Media Descends on Charlottesville, But Why Now?
A murder trial often makes for an interesting story, but the George Huguely murder case is getting attention nationwide. When you ask anybody why, you get a wealth of opinions on the issue.
From the day the crime was committed, it made headlines in Charlottesville, across Virginia and all across the country. The media jumped on the story of the young lacrosse player, from a wealthy family, who police say brutally beat his ex-girlfriend to death.
George Huguely had that athletic lacrosse look. His former girlfriend Yeardley Love was petit, pretty, and well-liked.
"I think, ultimately, it's what sells that leads and whoever's looking at the story and saying this is very titillating, it's interesting to people. We're going to put it on and obviously people are watching," said Rob Schilling, a former Charlottesville city councilman turned talk show host on WINA.
He knows what our website shows - the Huguely story gets the most views by far.
Michelle Ba'th-Bates, the founder and executive director of a community development organization called the Female Perspective explained, "You have a family who has access to a number of different resources which would significantly lead to such a media play,"
She says other factors are at play here too, one is race, and the other is money.
She added, "Unless we have relationships at other levels that will allow access to coverage, we might not have that same attention as this particular case may have, which lends to more of a class issue, with a base of racism at the core."
Schilling agrees stating, "I think that the way that it plays is that when you're putting stories on the media, you're obviously putting things on that are attracting an audience and perhaps there is a much larger audience that happens to be white."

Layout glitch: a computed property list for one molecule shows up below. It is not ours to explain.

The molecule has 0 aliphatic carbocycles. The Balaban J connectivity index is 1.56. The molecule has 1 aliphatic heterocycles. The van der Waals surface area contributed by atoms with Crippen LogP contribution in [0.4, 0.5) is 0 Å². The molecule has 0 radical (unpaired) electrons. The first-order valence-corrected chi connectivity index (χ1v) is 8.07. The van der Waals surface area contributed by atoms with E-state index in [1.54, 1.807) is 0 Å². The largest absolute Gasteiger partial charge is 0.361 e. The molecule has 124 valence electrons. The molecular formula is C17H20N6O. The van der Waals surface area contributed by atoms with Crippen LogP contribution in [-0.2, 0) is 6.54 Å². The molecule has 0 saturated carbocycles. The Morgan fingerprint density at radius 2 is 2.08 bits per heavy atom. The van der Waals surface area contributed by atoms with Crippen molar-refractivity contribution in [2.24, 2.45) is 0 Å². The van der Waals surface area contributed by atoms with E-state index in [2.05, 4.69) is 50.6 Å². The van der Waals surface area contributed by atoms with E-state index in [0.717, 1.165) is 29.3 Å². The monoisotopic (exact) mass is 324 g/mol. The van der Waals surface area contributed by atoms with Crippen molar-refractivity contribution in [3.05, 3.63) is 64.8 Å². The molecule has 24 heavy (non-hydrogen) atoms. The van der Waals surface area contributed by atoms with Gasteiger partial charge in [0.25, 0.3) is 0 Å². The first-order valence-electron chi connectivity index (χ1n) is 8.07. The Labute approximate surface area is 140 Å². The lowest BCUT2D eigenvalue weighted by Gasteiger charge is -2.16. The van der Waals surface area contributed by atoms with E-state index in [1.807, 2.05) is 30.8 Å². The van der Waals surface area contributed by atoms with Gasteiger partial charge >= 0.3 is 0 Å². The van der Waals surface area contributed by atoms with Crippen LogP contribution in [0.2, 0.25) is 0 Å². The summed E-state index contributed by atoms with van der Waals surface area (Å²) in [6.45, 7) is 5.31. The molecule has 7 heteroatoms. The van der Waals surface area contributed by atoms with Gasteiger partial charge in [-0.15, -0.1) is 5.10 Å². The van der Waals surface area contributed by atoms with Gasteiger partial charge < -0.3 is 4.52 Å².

A simple scan of the census in Charlottesville lends credence to the race argument. In the city, 73 percent of the population is white, and only 21 percent is black.
Ba'th-Bates says numbers equal power, and some in the African American community know it.
"I've heard a considerable amount of feedback regarding it, but it borderlines on, you know, this is the norm. I mean this is what's expected as opposed to, well they should have been covering other cases," she said.
For example, the case of Barry Bowles. Bowles admitted to stabbing his wife Rachel 16 times, and a jury found him guilty just before the Huguely case went to court.
The crime happened in Charlottesville, but the national media did not swoop in.
In the end, they both agree, no matter what happens in the Huguely murder trial, or any other, it really only affects the families of the victim and the accused.
Ba'th Bates said, "There's another dynamic that's very critical to what has happened, and that is, does the family want to continue to relive that experience time and time again?"
Schilling added, "This is entertainment. This is news slash entertainment, and I think that in many ways, if there are various communities, whether they be race or class based communities that are not getting this sort of attention for murder trials, they should count it a blessing."